- I understand the gut reaction for gun control and I feel it too. I'm just not sure that it will help. While making guns more difficult to purchase is one way around it, I would say that there are never foolproof ways to stop massacres from occurring. Education can help (requiring gun safety classes yearly) perhaps? Restricting the sale of magazines containing large numbers of bullets? Restricting the sale of more destructive bullets? Getting rid of semi-automatic weapons?
- Would a single payer healthcare system help in cases of extreme mental health crises? Do we have "preventative" mental health? Are we able to identify what kinds of psychoses these individuals have? Are there treatments available?
- Why are they always young men? Is there something about the male brain or the male "system" that makes them more likely to snap and cause such massive destruction?
- Does the media play a role in this? Their over the top coverage style (interviewing 3rd graders, for chrissakes - how is that morally right?). The sensationalism. It makes my stomach turn, but I read it too. I desperately check the news for any developments.
- Is isolation of a child really the answer? Should home-schooling be allowed? I feel like one defense we have against people doing massively anti-social things is to tie them to a community that they care about. I know that might not be the best answer in the long run because it's really high risk, but isolation for humans can be ridiculously destructive.
- Another gut reaction for these massacres is to add more armed people to areas. Several schools in W. PA have asked for armed police officers to be stationed at schools. This is another thing I'm really uncomfortable with. It feels like a military state, and the more distractions we add to schools, the worse off students are.
- In Philadelphia, gun homicides are really common. They often take innocent lives, especially when bullets are sprayed out of a car, or into a neighborhood. There is an exorbitant number of murders that occur in Philly alone. When I lived there, it exceeded one a day (greater than 365/year), and I think it still hovers around that number. Guns in cities in general are bad. Too many people, too high a population to ensure everyone's safety. And while some citizens of Philly were outraged at the violence in their neighborhoods, most often nothing was done to combat it. Instead, the police took a "stop and frisk" approach to any young black man on the street. This leads to further and further distrust of authorities, and as a consequence, a "don't speak" attitude. Meaning, people would never tell authorities who was responsible for a murder, even if it was widely known. This also led to "vigilante justice", where neighborhoods would get together and go after criminals and perform their own justice (usually beating the shit out of someone). I hear everyone being outraged at the death of innocent children in CT, and of course, I am outraged too. However, this violence has existed for a long time in our biggest cities, but the difference is poverty and race, right? (I understand there is also an element of targeting children in this latest shooting, but often, like in CO and AZ, shooting is just random). The victims are largely white and affluent. Is this a race thing, too? Do we listen more closely when white, affluent children are killed? Does the media pay attention more? I am sure there have been 20 children killed by gun violence in Philly this year. Why are we not outraged about that? Are we allowed to be outraged over only certain acts of violence?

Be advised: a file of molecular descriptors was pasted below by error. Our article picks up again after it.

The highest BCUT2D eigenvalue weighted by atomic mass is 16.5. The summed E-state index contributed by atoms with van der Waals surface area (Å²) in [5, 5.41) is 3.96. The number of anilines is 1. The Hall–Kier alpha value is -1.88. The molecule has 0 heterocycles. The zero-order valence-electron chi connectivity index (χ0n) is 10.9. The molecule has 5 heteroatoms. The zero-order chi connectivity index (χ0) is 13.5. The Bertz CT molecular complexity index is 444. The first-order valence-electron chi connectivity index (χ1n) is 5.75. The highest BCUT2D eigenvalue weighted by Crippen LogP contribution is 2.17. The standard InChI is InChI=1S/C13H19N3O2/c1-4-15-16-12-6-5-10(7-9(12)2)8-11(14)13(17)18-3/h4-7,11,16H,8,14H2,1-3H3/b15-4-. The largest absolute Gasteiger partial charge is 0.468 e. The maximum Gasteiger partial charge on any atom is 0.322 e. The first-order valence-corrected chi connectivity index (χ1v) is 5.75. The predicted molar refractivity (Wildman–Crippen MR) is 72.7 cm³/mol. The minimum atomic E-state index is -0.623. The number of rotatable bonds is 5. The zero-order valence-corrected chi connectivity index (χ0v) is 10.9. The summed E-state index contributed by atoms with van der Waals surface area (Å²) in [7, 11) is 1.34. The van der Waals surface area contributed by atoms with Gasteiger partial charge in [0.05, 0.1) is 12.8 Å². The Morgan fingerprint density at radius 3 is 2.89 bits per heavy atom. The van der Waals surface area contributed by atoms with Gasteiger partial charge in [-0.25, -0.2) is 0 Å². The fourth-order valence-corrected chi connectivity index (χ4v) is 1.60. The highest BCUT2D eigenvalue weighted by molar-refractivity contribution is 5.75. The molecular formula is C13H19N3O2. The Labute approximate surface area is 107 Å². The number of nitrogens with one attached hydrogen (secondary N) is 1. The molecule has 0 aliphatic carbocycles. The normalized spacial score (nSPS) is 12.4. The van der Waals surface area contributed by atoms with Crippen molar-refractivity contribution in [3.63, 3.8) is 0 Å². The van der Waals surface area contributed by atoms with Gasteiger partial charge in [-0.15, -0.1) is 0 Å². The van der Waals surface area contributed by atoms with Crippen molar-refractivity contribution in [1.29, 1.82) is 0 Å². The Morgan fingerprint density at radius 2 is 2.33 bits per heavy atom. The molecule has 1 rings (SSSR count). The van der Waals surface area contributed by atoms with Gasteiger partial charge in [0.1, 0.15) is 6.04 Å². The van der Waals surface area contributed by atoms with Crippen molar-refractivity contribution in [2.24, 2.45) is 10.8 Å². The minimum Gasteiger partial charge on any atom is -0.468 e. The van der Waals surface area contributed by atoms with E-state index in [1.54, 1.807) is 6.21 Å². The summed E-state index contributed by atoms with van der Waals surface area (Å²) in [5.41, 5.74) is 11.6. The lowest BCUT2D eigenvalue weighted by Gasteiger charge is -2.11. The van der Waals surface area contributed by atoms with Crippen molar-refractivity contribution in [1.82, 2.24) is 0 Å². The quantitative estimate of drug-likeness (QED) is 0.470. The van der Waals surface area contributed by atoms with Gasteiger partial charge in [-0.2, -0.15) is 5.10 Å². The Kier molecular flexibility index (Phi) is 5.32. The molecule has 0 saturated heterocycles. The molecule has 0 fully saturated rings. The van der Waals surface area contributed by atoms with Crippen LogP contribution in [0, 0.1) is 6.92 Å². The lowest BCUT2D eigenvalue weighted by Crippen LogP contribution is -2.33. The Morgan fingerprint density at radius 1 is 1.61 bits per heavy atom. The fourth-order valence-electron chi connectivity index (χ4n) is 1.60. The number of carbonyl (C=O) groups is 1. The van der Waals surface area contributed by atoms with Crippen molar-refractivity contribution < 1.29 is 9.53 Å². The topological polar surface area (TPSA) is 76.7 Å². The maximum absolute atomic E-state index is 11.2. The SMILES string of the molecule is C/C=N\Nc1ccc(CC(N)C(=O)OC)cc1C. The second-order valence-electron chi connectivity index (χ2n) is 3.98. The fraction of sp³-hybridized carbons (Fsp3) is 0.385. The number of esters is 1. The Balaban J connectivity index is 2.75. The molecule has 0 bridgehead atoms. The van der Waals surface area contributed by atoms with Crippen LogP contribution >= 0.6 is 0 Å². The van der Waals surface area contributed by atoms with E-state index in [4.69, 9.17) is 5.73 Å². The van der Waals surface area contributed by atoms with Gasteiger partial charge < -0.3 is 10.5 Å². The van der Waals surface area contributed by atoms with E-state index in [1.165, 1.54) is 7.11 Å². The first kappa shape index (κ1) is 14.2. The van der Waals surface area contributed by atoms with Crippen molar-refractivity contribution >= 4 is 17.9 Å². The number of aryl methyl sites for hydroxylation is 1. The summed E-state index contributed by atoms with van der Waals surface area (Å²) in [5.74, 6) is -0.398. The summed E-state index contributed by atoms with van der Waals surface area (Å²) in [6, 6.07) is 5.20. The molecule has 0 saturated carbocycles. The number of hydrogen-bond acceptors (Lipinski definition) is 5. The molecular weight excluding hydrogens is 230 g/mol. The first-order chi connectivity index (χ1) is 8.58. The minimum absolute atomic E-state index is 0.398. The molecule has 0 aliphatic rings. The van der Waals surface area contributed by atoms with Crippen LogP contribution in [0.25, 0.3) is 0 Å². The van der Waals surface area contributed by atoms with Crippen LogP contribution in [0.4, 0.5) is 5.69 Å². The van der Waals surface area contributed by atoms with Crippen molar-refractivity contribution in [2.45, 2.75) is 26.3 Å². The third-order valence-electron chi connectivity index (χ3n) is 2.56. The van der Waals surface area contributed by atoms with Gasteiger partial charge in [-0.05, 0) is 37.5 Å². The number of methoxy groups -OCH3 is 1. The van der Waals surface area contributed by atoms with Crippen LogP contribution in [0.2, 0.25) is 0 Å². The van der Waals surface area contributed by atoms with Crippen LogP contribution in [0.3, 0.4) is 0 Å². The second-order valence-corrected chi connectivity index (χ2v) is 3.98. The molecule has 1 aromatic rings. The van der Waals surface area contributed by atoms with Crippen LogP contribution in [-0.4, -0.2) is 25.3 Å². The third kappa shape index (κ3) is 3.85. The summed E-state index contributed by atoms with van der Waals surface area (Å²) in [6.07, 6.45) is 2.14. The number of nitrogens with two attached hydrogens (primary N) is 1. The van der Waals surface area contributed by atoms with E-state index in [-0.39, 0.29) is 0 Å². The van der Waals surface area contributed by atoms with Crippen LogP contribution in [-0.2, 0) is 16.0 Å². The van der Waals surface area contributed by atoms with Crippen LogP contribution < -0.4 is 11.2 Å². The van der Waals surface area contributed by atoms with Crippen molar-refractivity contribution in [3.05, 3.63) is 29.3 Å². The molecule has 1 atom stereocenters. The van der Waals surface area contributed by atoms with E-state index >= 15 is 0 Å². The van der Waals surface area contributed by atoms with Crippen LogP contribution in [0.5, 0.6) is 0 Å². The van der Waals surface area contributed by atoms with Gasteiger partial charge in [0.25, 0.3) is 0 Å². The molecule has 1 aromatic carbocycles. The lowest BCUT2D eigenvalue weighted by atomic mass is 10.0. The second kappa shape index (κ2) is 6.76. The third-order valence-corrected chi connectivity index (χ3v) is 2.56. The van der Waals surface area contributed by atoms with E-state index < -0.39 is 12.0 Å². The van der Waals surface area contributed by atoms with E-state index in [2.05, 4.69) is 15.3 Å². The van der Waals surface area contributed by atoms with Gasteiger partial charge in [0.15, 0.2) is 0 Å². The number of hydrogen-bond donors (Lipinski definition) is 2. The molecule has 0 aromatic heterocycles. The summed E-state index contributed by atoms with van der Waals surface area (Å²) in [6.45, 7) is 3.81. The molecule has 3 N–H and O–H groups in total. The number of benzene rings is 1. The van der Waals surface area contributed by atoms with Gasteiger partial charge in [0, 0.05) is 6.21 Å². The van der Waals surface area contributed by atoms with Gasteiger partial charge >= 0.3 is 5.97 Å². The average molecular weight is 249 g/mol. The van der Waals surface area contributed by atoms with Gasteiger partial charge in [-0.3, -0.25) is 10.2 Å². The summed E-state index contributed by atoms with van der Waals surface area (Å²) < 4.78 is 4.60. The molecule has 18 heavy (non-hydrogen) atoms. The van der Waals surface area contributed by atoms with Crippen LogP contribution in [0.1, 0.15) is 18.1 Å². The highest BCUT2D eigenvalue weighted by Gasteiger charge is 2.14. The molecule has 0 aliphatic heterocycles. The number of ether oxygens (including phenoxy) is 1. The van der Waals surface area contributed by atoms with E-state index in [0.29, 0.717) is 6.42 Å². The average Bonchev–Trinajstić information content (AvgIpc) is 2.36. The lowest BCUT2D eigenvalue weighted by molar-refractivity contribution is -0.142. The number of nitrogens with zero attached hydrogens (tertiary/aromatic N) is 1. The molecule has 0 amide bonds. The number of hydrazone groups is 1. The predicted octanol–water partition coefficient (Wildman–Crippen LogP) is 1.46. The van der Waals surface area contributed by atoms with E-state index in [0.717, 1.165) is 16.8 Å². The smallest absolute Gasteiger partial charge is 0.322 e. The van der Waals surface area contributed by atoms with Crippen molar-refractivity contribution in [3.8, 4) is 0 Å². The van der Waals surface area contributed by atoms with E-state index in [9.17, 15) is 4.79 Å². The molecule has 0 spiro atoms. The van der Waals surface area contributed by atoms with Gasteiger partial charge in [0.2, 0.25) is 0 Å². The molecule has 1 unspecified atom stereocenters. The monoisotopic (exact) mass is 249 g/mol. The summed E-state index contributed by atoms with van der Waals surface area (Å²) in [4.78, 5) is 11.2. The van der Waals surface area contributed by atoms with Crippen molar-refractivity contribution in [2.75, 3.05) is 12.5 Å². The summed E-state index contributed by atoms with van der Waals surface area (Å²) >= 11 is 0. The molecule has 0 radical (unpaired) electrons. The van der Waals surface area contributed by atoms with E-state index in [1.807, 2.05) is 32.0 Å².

- I keep trying to understand why. Why did this happen? Why children? Why a school? There must be some logic in it all, right? Alex keeps reminding me that we can't rationalize the insane. I am having a hard time with this.
- The only rational, logical thing I can about this whole thing is to hug my friends and family tighter. To tell my husband I love him more and more every day. To give my mom an extra hug when I see her. The only thing I can do is love. Love more and more, deeper and deeper. Love unconditionally and love with acceptance. All of these things will be my focus this holiday. Not the violence. Not the horror. The love. The love and the peace and knowing that I've told my family over and over again, ad nauseum. I love you. So, if ever my family and friends are taken from me, they know.
Monday, December 17, 2012
I'm mourning with the rest of the world over the horrible events that occurred last Friday. Obviously, my logical brain looks for things that can be done immediately. In no particular order, these are the thoughts I have had: